Down cow: Bags vs oral

Bag versus oral metabolics

So, you have a down cow, do you reach for a bag or an oral treatment?

If she’s down and not looking in a great state and you think she is down due to milk fever, grass staggers or ketosis, reach for a bag and ideally give it to her in the vein for the quickest results (but do not give yellow bags/mag 20 IV). Be careful when giving bags containing calcium in the vein as calcium given too fast can stop the heart. Avoid putting pressure on the bag and allow it to slowly flow into the vein.

If you’ve picked the right bag to cover her metabolic deficit/s you should see a response within minutes, and she should start looking brighter, chewing her cud, and starting to sit up. Avoid the temptation to give another bag in the vein as this may lead to an overdose. If she’s not responding, there is probably something else keeping her off her feet and calling the clinic and asking for advice is the next step.

If she’s down and you are unable to get a vein, a bag under the skin is an alternative. Expect results to take much longer, (up to 30+ minutes) as the body takes significantly longer to absorb a bag via this route, especially in down cows. It should be administered across several different regions to improve uptake and reduce the risk of a skin reaction. Generally, oral treatments are not the best to give to cows that are down as their swallowing reflex is impaired, and you risk her inhaling the drench which can lead to pneumonia. It also takes longer for drenches to take effect than bags given in the vein or under the skin.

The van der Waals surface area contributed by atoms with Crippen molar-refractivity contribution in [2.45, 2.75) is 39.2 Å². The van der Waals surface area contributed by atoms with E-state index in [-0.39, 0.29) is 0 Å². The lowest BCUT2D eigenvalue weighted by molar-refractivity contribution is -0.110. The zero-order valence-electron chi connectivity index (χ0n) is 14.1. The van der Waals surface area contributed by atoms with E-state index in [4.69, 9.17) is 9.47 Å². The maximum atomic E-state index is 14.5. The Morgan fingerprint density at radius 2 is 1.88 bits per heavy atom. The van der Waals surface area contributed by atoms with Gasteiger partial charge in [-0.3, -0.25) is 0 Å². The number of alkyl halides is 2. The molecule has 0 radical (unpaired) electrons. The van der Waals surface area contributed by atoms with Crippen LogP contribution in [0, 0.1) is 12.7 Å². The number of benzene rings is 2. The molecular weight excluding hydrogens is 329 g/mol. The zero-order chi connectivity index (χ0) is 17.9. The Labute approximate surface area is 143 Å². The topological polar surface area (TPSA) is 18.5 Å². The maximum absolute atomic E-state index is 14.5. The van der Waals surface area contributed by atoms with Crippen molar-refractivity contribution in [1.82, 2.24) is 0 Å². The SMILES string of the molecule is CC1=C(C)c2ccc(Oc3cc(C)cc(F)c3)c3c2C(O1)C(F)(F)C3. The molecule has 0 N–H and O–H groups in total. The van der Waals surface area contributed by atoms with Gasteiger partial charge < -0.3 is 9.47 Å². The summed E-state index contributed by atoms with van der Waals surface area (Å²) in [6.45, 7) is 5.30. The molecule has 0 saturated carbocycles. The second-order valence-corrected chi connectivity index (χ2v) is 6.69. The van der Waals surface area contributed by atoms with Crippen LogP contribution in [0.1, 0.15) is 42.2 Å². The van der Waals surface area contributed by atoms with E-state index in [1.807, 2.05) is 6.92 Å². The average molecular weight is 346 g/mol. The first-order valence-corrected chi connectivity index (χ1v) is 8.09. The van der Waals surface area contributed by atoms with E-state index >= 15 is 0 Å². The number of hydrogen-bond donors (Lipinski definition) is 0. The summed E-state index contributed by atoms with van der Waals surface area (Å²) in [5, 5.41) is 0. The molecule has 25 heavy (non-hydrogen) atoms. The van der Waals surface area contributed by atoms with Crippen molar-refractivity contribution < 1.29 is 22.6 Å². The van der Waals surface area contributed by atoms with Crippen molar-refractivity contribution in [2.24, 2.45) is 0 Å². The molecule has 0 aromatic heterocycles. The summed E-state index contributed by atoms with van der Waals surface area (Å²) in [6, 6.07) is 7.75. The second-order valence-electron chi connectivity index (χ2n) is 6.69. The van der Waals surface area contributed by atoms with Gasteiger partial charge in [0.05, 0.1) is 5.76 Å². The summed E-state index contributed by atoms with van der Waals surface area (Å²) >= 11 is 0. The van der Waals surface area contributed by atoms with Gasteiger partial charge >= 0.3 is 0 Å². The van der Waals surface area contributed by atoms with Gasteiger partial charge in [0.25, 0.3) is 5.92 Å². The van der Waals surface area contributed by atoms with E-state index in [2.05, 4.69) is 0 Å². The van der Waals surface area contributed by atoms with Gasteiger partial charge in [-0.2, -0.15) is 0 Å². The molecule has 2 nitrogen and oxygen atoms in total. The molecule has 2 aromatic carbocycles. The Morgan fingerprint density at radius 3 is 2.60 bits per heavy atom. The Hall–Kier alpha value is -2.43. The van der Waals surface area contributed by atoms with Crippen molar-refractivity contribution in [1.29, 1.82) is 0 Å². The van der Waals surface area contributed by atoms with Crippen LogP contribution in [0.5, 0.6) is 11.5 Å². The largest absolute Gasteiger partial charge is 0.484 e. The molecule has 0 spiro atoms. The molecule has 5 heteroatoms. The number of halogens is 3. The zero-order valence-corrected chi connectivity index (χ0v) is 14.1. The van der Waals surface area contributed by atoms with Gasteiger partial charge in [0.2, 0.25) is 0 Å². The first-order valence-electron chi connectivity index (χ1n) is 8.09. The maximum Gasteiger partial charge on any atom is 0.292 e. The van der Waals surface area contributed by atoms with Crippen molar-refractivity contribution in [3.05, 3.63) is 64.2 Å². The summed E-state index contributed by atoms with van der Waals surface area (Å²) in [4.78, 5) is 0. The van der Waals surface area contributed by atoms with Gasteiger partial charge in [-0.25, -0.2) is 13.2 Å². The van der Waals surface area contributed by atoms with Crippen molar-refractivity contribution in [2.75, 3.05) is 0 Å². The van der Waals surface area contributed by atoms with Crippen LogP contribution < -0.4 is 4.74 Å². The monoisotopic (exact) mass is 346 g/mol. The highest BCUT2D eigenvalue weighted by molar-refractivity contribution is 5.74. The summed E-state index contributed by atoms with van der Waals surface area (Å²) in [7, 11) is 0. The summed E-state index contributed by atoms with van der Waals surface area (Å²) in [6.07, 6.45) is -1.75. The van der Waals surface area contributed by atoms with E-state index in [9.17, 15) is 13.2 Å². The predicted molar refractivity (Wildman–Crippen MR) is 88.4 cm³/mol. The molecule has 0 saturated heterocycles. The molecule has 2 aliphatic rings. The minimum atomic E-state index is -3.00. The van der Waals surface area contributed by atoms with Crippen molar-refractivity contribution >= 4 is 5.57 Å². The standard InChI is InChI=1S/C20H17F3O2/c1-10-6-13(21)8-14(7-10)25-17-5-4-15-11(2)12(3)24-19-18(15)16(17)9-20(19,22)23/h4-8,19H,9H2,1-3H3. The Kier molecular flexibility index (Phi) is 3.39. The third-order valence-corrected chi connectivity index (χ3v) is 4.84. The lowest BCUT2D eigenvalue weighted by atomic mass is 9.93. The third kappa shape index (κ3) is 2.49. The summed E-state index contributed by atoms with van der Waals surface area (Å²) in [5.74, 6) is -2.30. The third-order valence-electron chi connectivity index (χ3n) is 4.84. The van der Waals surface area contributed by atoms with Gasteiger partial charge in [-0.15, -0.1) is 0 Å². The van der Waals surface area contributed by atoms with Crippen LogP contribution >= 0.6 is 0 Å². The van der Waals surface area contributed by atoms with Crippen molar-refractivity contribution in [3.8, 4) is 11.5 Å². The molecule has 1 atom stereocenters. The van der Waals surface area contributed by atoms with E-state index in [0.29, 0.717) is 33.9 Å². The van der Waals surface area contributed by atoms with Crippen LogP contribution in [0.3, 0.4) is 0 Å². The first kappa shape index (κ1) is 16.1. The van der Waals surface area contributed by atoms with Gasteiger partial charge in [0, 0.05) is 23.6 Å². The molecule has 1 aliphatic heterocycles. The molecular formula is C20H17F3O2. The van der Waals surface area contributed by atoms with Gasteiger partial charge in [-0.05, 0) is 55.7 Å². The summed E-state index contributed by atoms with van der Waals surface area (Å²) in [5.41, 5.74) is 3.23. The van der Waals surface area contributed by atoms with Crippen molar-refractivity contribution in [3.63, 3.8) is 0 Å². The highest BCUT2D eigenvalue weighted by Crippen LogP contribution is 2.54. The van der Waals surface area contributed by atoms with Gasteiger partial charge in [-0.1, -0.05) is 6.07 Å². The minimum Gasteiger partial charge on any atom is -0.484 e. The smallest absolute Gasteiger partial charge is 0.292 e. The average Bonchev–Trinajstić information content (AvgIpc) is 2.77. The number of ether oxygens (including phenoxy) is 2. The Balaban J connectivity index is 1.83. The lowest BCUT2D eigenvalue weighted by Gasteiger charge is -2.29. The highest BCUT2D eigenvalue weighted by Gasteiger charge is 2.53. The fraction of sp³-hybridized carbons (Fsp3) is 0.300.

The role of oral drenches comes into play when considering the duration of effect of the bags, which typically only sustains the cow for around 4-6 hours, after which levels of calcium drop and she can go down again. Around 25%+ of down cows go down again after receiving only 1 treatment in the vein. You therefore want to give another bag under the skin around 4 hours later or give an oral treatment once she is looking bright and able to safely swallow the drench. Oral formulations can provide a more sustained
source of metabolic support while cows are in their post-calving metabolic slump.

Calpro boluses for example provide a sustained release of calcium over 12 hours, which helps prevent a relapse. Oral treatments are also a great option in cows that have recently gone down and are still relatively bright and alert and still swallowing and may be used instead of bags.

If you have any questions on which products to use, please contact your local clinic for advice.

Dr Connor Hughes-Love BVSc (Dist.) - Farm Vet, Pukekohe


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